During Lewis Ferebee’s five years as superintendent of Indianapolis Public Schools, the district has faced some steep challenges — and still has obstacles ahead.
But Ferebee, who announced Monday he would be leaving to take the top education job in Washington, D.C., told Chalkbeat he felt the district was turning a corner and was able to move ahead without him.
“Timing is never really ideal,” Ferebee said. “Regardless of when a leader transitions, people immediately think about, there’s more work to do, and I think you never reach a point where there’s no more work to do. That’s just the challenge of being in a leadership public service position.”
Ferebee will start full-time in D.C. on Jan. 31. Below are excerpts from his interview with Chalkbeat, edited for brevity and clarity.
On why he felt ready to leave IPS
I think the course of events most recently in Indianapolis is a vote of confidence, I think, to have over 70 percent of the voters support the referendums. It’s a vote of confidence that a district is moving in the right direction, so I actually am very comfortable, very confident, the district is poised well to continue on the path of progress.
For me, the opportunity to work with a strong leader that we have in Mayor (Muriel) Bowser in Washington, D.C., obviously, was very attractive to me.
But I do think we’ve turned a corner (in IPS), and I think with the referendum specifically, I would be worried if we didn’t have a plan to execute on teacher compensation and the facility upgrades to safety and security, but we have a clear plan that is in process, most of which I anticipate will be executed upon before my departure, specifically around teacher compensation.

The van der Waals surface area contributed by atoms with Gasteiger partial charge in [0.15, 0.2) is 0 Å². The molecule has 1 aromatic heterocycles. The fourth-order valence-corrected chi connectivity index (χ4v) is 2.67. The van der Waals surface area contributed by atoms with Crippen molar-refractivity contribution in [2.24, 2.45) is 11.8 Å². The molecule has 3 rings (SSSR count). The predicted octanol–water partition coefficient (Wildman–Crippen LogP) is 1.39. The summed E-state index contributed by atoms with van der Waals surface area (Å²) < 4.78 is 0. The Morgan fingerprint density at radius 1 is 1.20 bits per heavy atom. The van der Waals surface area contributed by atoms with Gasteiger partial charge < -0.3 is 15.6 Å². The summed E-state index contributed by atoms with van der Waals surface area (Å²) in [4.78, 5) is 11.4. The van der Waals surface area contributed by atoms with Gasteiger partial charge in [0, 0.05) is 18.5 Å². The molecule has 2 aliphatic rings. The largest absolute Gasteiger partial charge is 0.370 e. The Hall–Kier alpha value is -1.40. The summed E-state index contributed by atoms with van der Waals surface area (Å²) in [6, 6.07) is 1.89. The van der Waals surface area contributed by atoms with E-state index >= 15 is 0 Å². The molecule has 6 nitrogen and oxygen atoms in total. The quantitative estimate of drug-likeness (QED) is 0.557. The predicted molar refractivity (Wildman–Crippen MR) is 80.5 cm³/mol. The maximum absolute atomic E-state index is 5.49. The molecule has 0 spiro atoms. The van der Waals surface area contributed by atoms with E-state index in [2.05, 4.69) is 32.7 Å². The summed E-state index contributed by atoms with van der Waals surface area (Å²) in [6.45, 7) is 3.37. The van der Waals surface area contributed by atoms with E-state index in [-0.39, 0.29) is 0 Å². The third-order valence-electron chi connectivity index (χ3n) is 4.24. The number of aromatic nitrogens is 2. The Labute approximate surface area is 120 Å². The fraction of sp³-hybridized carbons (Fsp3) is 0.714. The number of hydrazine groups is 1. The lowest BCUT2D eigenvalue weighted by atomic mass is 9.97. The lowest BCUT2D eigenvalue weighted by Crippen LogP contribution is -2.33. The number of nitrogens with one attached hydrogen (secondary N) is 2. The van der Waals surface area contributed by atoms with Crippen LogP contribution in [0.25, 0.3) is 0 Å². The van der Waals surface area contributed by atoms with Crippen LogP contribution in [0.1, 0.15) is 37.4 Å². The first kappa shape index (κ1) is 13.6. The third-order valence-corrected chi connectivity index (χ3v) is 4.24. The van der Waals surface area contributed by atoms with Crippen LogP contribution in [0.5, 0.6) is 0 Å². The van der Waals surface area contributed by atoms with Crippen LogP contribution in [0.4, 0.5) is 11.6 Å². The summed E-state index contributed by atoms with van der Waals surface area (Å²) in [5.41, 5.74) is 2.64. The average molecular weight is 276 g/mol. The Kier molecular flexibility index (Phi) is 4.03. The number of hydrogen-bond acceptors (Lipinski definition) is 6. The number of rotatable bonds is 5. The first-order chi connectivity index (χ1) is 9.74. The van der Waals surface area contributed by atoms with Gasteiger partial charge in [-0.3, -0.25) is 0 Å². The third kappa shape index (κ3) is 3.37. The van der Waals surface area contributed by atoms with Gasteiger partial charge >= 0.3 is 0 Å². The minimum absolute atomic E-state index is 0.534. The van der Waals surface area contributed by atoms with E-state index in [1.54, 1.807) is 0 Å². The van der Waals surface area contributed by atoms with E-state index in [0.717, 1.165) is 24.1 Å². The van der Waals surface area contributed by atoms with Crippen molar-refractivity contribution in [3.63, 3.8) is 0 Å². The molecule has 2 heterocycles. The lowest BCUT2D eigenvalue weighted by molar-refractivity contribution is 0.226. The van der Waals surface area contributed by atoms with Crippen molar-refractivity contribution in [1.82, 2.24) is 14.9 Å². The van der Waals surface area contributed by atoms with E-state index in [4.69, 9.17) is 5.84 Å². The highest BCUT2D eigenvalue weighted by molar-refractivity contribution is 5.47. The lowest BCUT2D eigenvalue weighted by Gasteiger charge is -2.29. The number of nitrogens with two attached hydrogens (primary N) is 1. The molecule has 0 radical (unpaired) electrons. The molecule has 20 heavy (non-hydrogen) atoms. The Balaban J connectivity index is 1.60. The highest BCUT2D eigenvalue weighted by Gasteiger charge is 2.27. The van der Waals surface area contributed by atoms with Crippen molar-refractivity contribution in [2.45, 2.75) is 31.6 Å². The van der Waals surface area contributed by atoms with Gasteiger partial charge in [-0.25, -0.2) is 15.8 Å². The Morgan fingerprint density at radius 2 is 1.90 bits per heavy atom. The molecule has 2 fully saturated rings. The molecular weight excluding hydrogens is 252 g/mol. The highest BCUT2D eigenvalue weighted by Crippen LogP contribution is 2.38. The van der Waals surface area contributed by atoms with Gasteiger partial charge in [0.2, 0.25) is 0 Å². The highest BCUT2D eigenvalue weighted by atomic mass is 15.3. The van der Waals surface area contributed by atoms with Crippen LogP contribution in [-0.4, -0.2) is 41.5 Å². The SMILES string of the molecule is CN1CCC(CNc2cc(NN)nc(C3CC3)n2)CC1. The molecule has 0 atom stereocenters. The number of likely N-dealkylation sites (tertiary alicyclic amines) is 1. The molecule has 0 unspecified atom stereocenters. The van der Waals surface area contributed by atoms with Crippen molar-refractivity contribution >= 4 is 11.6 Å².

To anyone that has that worry, I want to give them that confidence that we are going to follow through on that particular promise.
On what he’s most proud of in his work with IPS
So much. I think for me there’s many accomplishments I can get into. The transparency of our finances and driving efficiencies in an effort to push dollars to the classroom and ensure we could push dollars to teacher compensation in a time where we were receiving significantly less funding.
I’m also really proud of the way that we emerged with teacher leadership. We’ve created a number of teacher leadership roles and also career ladders for teachers that I believe has elevated teacher expertise and maximized talent in the district.
When I first came here, we were relying on a lot of external consultants to help us better improve performance. Today, proudly, we rely primarily on internal expertise to do that work.
Prior to my arrival we had not had a salary increase for teachers for half a decade. I’m proud that we were able to not only provide teachers salary increases but we’ve done that in multiple years.
Most importantly, I believe that we progressed in delivering on the mission of better prepared students to succeed in college and career.
On why his push to partner with charter schools in Indianapolis isn’t a sure thing for D.C.
The strategy in Durham (N.C., where Ferebee worked previously) was not the strategy in Indianapolis. As I started in Indianapolis, I began with a listening tour, and beginning to understand our needs and our assets, our strengths. And from those conversations we began to build strategy and a strategic plan that represented solutions that were Indianapolis-specific.
That same process will occur in my transition to Washington, D.C., and I think that’s the way you should always operate. There’s no silver bullets; there’s no (piece) that you can just transport from one community to the next.
At the time, Indianapolis had faced school takeover and the threat of further school takeover. It’s just a different landscape.
On what he’ll miss about Indianapolis
The people. Indianapolis is a community where we come together around a big issue, and we get it done like no other urban community. There’s been a number of challenges that collectively, collaboratively, we’ve done great things for children.
It’s just been phenomenal to have great people, great supporters, and so many people that have rallied behind IPS, and that will be missed.
Personally, I’m a foodie. I think Indianapolis has some amazing restaurants. I also really began to enjoy biking. I think we’re one of the most bike-friendly cities in the nation, and Saturdays and Sundays on the Monon will be missed.